Skip links and keyboard navigation

Drinking water

Drinking water regulation

In Queensland, town water supplies are primarily operated by local governments and water utilities. These entities, referred to in legislation as drinking water service providers, are co-regulated by both Water Supply Regulation, within the Department of Natural Resources, Mines and Energy and Queensland Health.

Water Supply Regulation is responsible for the implementation, monitoring and enforcement of the Water Supply (Safety and Reliability) Act 2008. This Act requires the registration of all drinking water service providers and imposes a range of other requirements, including the need to develop a drinking water quality management plan.

Queensland Health is responsible for administering the Public Health Act 2005 and Public Health Regulation 2018. The Public Health Act provides Queensland Health officers with powers to direct a drinking water service provider to take certain actions when there is a risk to public health. The Public Health Regulation sets standards for drinking water, based on the Australian Drinking Water Guidelines.

Queensland Health works closely with Water Supply Regulation and plays a key role in providing expert health advice and support for risk assessment and incident management for drinking water.

Please note that in a small number of locations in Queensland the town water supply may be non-potable. Where this is the case, it must be clearly communicated to both residents and visitors that the town water supply is not for drinking.

Read more about water supply and regulation in Queensland

Read more about registered drinking water service providers

Find a List of registered water supply and sewerage service providers

Find out more about water quality monitoring

Drinking water service providers

Drinking water service providers include all councils or businesses involved in treating, storing, distributing and reticulating water for drinking purposes. They need to be registered under the Water Supply (Safety and Reliability) Act 2008 to provide the drinking water service, and they are then subject to state government regulation.

Drinking water service providers are responsible for managing and operating their water supply, monitoring water quality, handling customer complaints and working with the Queensland government regulators in the event of incidents.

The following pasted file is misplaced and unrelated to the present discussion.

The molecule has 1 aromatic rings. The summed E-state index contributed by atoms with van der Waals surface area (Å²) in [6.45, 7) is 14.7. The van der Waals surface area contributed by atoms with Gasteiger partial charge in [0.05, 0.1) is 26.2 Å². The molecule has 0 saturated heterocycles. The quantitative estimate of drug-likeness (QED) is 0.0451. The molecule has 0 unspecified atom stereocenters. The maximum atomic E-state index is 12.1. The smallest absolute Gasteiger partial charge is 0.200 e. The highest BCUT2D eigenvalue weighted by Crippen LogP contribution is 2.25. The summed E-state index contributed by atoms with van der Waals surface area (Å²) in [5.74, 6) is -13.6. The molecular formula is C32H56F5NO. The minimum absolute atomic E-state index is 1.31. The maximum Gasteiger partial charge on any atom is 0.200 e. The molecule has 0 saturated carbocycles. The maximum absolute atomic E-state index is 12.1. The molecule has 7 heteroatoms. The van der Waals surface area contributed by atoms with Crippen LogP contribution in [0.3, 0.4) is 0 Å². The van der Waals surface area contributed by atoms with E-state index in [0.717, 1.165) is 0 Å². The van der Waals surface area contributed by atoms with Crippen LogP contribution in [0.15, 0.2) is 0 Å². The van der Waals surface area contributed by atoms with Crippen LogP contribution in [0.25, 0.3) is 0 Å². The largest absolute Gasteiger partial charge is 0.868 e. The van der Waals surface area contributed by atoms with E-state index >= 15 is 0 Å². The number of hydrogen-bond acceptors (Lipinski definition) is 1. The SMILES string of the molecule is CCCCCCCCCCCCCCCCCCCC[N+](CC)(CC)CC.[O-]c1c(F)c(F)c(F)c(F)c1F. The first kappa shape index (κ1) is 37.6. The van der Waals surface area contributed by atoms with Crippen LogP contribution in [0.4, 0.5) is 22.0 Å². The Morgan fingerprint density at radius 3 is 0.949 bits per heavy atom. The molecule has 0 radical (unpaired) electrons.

Drinking water advisories

A drinking water advisory is a communication between a drinking water service provide and members of the public about an event that has, or could potentially have, an adverse impact on drinking water quality.

The most common type of drinking water advisory is a ‘boil water alert’. A boil water alert directs customers to boil their water and is typically issued because of concern about microbial contamination. Less common types of drinking water advisories are ‘do not consume’ and ‘do not use’ alerts.

In Queensland, drinking water service providers are responsible for issuing drinking water advisories. In most situations the drinking water service provider will also seek advice from their local Queensland Health Public Health Unit. Once the risk to the safety of the drinking water supply has been removed the service provider will lift the drinking water advisory, on advice from the Public Health Unit.

Find guidelines and templates to assist drinking water service providers prepare and issue drinking water advisories (PDF 287 kB)

Private drinking water supply

When a household, community facility or commercial premises is unable to access drinking water from a drinking water service provider, they will need to rely on an alternative source of drinking water; this alternative source is referred to as a private drinking water supply.

Private drinking water supplies should only be used for drinking, personal hygiene and food preparation where there is no access to reticulated (or town) water.

Under the Public Health Act 2005, local government is responsible for the regulation of private drinking water supplies.

Find national guidelines on the use of rain water tanks

Find more information on safe water on rural properties (PDF 184 kB)

Last updated: 15 January 2020